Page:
“When people feel that they are more informed, they are more likely to make riskier decisions,” warns Adrian Ward, who participated in the research. Susan M. Broniarczyk – lead author of the paper on new articles – adds: “If people feel more informed about a topic, they also feel that they may not need to read or learn additional information about it.”
Is there a solution to all of this? A group of researchers from the universities of Cambridge and Bristol, in collaboration with Jigsaw – a unit within Google – think there is, especially after conducting an experiment titled “Inoculation Science.” The project consists of the creation of 90-second-long clips that familiarize viewers with manipulation techniques, so that they can better identify falsehoods regardless of the topic at hand.
Sander van der Linden, one of the researchers from Cambridge, says: “[This project] provides the necessary proof that psychological inoculation can easily be scaled to hundreds of millions of users worldwide.” Almost like a vaccine!
The videos improved the ability of people, from all walks of life, to spot misinformation. They also improved decision-making about whether or not to share harmful content.
“The inoculation effect was consistent between liberals and conservatives. It worked for people with different levels of education and different personality types. This is the basis for a general inoculation campaign against disinformation,” adds Jon Roozenbeek, lead author of the research from Cambridge.
Google has announced that Jigsaw will launch an immunization campaign on various social media platforms in Poland, Slovakia and the Czech Republic, to preemptively halt emerging misinformation related to Ukrainian refugees. The campaign is designed to build resilience against harmful anti-refugee narratives, in partnership with local NGOs, fact-checkers, academics and disinformation experts.
The team argues that the inoculation method may be more effective than verifying each falsehood after it spreads. “Propaganda and lies are almost always created from the same pattern… fact-checkers can only refute a fraction of the falsehoods circulating online. We need to teach people to recognize patterns of misinformation, so they understand when they are being misled,” says Stephan Lewandowsky of the University of Bristol.
The researchers believe that the benefits of “vaccines” against disinformation would be greater if they were incorporated across all social media platforms. The estimated cost for each view is a mere 0.05 cents.
Jennifer Lopez thought she was ‘going to die’ after her breakup with Ben Affleck | Culture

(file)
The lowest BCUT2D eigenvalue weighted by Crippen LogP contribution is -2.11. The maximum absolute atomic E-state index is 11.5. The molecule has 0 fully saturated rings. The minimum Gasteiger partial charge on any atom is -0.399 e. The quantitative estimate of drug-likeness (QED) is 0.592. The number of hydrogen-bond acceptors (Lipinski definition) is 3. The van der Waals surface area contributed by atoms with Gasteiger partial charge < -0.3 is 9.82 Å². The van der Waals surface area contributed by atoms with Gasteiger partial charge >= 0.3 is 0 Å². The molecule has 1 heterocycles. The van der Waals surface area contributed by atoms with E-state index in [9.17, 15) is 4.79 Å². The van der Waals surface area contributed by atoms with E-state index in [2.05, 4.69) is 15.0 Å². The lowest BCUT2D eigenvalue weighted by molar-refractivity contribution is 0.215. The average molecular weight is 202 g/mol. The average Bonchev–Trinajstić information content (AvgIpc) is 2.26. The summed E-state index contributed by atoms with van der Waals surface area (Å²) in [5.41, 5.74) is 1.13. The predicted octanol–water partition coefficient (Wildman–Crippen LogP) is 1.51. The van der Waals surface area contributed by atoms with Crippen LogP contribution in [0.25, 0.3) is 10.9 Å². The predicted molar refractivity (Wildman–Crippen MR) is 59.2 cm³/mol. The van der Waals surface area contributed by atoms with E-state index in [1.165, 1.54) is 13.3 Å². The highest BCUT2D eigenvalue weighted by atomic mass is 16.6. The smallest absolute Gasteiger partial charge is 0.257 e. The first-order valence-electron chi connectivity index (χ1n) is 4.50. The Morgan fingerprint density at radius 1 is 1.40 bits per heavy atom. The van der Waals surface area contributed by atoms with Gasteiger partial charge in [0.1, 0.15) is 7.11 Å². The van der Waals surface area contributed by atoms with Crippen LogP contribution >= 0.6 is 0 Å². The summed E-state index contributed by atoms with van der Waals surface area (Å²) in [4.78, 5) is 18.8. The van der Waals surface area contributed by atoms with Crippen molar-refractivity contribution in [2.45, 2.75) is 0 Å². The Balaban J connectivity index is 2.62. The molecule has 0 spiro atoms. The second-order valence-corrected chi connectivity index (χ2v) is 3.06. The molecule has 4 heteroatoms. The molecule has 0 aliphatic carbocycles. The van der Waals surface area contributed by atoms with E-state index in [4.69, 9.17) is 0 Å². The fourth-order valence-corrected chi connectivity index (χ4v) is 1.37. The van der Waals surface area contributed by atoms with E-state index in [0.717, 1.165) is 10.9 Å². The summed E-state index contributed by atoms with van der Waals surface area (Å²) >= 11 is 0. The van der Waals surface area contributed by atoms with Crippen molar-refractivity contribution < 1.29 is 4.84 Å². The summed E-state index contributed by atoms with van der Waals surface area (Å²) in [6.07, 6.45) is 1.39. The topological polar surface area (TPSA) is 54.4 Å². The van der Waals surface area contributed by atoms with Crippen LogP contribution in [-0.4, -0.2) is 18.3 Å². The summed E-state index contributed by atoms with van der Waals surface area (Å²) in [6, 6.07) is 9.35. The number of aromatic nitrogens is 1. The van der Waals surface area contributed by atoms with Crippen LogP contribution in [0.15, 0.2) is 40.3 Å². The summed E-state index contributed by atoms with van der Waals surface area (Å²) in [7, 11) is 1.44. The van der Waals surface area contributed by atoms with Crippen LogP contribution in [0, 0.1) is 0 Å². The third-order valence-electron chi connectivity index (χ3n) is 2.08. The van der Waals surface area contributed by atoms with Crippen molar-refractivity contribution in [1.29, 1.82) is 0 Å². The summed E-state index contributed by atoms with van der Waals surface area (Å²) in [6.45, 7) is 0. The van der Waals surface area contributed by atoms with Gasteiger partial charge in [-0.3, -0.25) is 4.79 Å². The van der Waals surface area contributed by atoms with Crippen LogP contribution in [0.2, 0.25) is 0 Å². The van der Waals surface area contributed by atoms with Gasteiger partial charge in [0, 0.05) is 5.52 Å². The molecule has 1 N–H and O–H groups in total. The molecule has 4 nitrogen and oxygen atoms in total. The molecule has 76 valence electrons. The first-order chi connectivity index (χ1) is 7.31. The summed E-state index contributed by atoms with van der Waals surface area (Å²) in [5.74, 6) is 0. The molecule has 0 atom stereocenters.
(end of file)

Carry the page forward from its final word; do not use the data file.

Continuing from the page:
The story of Jennifer Lopez, 53, and Ben Affleck, 50, is still providing new twists and turns after more than 20 years. When it seemed that one of the most famous couples in Hollywood had made as many headlines as possible with their reconciliation and subsequent marriage, the singer has made the news again by sharing more details about how they got together in 2002 and why they broke up two years later.
Reflecting on their relationship, Lopez said that it wasn’t a case of love at first sight. “I think what happened is, as we worked together, we became such good friends,” she said in an interview with Apple Music. The two met while filming the movie Gigli (2002), but at the time, Lopez was married to choreographer Chris Judd. The chemistry between the two, however, was undeniable. “We realized that we were crazy about each other […] It’s like you just knew it. It’s just like, ‘This is the person I want to be with.’ And that happened over a period of months.”
And then, from one day to the next, it was over. “It was so painful after we broke up. Once we called off that wedding 20 years ago, it was the biggest heartbreak of my life. I honestly felt like I was going to die,” she said. In the interview, Lopez said she even stopped performing songs inspired by their relationship because it was too painful. “It was a part of me then that I had to put away to move on and survive. It was a survival tactic, for sure.”
“It sent me on a spiral for the next 18 years where I just couldn’t get it right,” she continued. “But now, 20 years later, it does have a happy ending.”
During their separation, Lopez starred in dozens of movies, performed at hundreds of concerts (including the Super Bowl halftime show) and found love with singer Marc Anthony (with whom she has two children) and former baseball player Alex Rodriguez, with whom she was briefly engaged.
In April 2021, Lopez and Affleck confirmed they were back together after the singer broke up with Alex Rodríguez, and Affleck ended his relationship with actress Ana de Armas. A year later, the two were engaged and just a month later they were married in Las Vegas. Another month after that, they held a three-day wedding with friends and family.